For all of this to work we need the structure of recursive components to bear a relationship to each other that leads to specific level of influence and identifiable neighbourhoods. In our universe we view this as space. However we cannot assume that the true relationship between components of the stuff is the same as our construct of space. This is neither surprising or a conceptual problem as we can already construct mathematical spaces and ordered sets that have no relationship to our construct of space, other than as a specific encoding method to make such constructs manifest to our consciousness. I will call this specific relationship within the stuff, ‘stuff-space’. There may be several facets to stuff-space (some may be emergent whilst others are pure- properties) and we may only be able to indirectly measure or infer a mapping to a proportion of these.
The relationship between components and their properties in stuff space may well translate into spatial coincidence in our construct of space. The encoding of a pattern in relation to stuff space is different to that of an encoding in our space.
At this point we can now state that our concept of a component requires in some manner a region of stuff space to be bounded such that the behaviour within the boundary is significantly different to that outside of the boundary. For this to be the case the influence of the interactions must vary over stuff space otherwise the stuff would be a homogeneous mess in which it would be difficult to define any components.
It is important to realise that we cannot assign value or concept to pure characteristics and therefore the meaning of state and pattern are un-defined. However for descriptive purposes I will assume that to each scale of component we can assign a pure state that is directly related to the pure properties associated with that component. We can also assign the idea of pure pattern, which is an encoding of the relationship between the pure properties of a component at a given scale.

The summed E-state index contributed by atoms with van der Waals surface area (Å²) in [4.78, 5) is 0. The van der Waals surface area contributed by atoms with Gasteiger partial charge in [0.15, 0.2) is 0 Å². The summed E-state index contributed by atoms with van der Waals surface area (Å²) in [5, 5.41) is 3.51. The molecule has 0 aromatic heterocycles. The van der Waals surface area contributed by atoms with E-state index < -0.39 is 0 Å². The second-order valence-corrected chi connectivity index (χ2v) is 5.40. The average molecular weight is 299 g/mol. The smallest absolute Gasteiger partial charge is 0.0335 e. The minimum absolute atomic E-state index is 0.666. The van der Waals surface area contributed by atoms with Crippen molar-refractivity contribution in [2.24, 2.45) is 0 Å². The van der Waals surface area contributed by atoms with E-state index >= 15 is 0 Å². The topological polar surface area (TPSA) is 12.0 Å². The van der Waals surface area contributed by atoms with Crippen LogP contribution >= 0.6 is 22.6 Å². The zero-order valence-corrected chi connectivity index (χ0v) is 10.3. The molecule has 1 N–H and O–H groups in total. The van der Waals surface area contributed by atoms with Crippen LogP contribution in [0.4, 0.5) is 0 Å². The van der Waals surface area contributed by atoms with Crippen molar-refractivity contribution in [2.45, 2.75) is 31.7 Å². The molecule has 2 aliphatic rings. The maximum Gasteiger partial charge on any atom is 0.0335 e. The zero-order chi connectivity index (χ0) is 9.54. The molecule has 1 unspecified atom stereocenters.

I will assume that there is a unitary component which has no internal pattern of component but only a property. In practice the unitary component is at a scale at which we can no longer take meaningful measurement or apply any meaningful intellectual construct. Such a unitary scale accords with our idea of the Plank scale or smaller.
Although all change occurs at the unitary level we must assume that the stuff is a natural system and hence there is a great deal of localised (in terms of stuff space) concurrency. By this I mean that regions of stuff are influenced ‘en masse’ and at larger scales one can attribute the change in pattern is due to larger scale neighbouring structures. This means that the resulting behaviour of larger scale structures are reliant upon the dynamics of neighbouring larger scale structures as opposed to viewing all causes at the unitary scale. One cannot attribute large scale effects to individual microscopic causes and hence it is more sensible to consider the behaviour of the larger scale patterns as the influencing factor.
However as stated all seed interactions occur at the unitary scale and the question is how important is the propagation of these micro influences through a region, compared to the concurrent influences caused by larger region interaction. As we expand the region of interaction we are increasing scale and pattern.
There are two aspects to these interactions. The inter-property interaction may be spread across a large region and be at the micro scales concurrent. However these influences also may cause intra-property perturbations that propagate and create a level of latency in terms of different scales.
It may also be that through the interactions both within and between pure properties associated with components that the dynamics of each pure property both within and across components display different characteristics, for example some pure properties may have transited to become highly stable fractal patterns, whilst others may be simple, periodic or highly complex and even chaotic.
Given the definition of the stuff this would lead to the stuff being an ideal closed system and this lends itself to the idea that the dynamics of the stuff could be perpetual.